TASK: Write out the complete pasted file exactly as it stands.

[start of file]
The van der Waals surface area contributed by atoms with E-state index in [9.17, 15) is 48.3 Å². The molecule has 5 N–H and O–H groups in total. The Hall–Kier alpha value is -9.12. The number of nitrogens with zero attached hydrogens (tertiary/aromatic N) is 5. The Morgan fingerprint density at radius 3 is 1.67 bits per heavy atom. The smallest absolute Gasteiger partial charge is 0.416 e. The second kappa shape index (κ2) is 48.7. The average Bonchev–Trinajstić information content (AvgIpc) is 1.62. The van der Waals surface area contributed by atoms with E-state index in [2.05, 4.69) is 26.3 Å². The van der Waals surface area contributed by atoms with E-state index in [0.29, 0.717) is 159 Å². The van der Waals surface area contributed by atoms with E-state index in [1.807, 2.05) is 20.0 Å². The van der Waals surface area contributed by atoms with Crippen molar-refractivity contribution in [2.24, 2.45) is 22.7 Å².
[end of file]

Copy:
The van der Waals surface area contributed by atoms with E-state index in [9.17, 15) is 48.3 Å². The molecule has 5 N–H and O–H groups in total. The Hall–Kier alpha value is -9.12. The number of nitrogens with zero attached hydrogens (tertiary/aromatic N) is 5. The Morgan fingerprint density at radius 3 is 1.67 bits per heavy atom. The smallest absolute Gasteiger partial charge is 0.416 e. The second kappa shape index (κ2) is 48.7. The average Bonchev–Trinajstić information content (AvgIpc) is 1.62. The van der Waals surface area contributed by atoms with E-state index in [2.05, 4.69) is 26.3 Å². The van der Waals surface area contributed by atoms with E-state index in [0.29, 0.717) is 159 Å². The van der Waals surface area contributed by atoms with E-state index in [1.807, 2.05) is 20.0 Å². The van der Waals surface area contributed by atoms with Crippen molar-refractivity contribution in [2.24, 2.45) is 22.7 Å².